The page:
The story of the Lamanites does not end with the battle of Cumorah, for they continued to war amongst themselves for power and dominion for centuries, with no end of their wars in sight. Although there was great suffering on both sides, it was the white man who finally brought an end to their wilder ways and began the process of civilizing them again. Little did the Gentiles know that at one time the Indians had been as fair and delightsome as they were.
Sadly, as more and more whites arrived in America, things were set in motion to deprive the Indians of their land, thinking them to be a threat to the more civilized settlers in the land. Treaties were made with the Indians as early as 1817, with the Cherokee agreeing to move to the west of the Mississippi in eastern Kansas bordering Missouri, which was the western fringe of the newly formed United States where the Cherokee would now be considered the country’s western tribes of Indians. Unfortunately, not all the tribes followed their lead. Thus, in 1830 the Indian Removal Act was authorized by President Andrew Jackson which was intended to force the last resistors to migrate west. During the fall and winter of 1838 and 39 the last of the Cherokee were forcibly moved west by the United States government. Approximately 4,000 Cherokee died on this forced march, which became known as the “Trail of Tears.”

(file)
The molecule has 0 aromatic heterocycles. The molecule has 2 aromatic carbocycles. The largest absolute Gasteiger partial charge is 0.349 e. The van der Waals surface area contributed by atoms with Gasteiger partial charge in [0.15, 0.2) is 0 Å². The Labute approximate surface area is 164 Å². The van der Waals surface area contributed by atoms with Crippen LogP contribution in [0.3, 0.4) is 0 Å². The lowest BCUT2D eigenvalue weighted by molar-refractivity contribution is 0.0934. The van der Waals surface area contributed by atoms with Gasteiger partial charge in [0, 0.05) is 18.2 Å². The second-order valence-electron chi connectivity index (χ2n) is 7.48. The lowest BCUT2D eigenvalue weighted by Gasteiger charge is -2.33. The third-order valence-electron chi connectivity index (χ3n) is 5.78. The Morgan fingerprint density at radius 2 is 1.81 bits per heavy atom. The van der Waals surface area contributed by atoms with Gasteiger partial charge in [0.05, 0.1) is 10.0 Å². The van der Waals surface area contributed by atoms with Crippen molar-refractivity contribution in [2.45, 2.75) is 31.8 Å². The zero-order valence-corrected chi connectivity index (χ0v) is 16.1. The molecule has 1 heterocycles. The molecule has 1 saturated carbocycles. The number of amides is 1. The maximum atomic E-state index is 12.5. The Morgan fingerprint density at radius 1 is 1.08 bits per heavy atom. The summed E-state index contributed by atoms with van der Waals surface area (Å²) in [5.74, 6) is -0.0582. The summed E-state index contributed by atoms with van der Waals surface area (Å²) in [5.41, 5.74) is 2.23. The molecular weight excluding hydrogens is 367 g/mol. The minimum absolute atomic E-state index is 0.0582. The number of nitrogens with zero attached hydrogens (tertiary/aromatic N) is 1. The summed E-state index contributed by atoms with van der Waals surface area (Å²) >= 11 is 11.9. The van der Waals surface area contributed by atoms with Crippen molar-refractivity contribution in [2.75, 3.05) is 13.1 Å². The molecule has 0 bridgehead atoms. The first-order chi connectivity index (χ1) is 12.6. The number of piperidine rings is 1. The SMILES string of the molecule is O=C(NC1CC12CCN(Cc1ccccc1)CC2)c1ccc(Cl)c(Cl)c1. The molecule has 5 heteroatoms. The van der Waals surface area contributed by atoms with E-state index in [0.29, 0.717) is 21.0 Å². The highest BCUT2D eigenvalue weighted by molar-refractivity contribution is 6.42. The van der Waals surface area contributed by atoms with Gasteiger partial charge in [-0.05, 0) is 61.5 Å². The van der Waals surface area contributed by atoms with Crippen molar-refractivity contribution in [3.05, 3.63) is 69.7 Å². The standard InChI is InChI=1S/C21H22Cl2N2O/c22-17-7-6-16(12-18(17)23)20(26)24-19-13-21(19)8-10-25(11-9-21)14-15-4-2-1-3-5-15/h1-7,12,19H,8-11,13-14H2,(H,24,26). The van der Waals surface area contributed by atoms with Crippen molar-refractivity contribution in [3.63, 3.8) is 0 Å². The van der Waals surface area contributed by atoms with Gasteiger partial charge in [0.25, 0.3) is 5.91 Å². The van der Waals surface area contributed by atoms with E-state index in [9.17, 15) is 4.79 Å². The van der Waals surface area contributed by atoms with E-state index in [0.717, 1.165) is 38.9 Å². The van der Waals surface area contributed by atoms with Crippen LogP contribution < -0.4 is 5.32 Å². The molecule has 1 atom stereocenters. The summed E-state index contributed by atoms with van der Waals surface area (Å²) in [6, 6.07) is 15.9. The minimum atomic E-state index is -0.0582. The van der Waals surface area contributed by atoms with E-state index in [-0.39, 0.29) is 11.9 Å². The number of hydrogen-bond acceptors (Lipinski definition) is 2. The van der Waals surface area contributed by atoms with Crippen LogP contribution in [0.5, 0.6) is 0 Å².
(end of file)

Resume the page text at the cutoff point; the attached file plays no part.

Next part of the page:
Although Lehi’s and Mulek’s children have long since melted into the mainstream of America, the time will come when they will know who their ancient fathers were, with both one day standing proudly in the shade of that Zion to come and proclaiming, “We, too, are Israel.”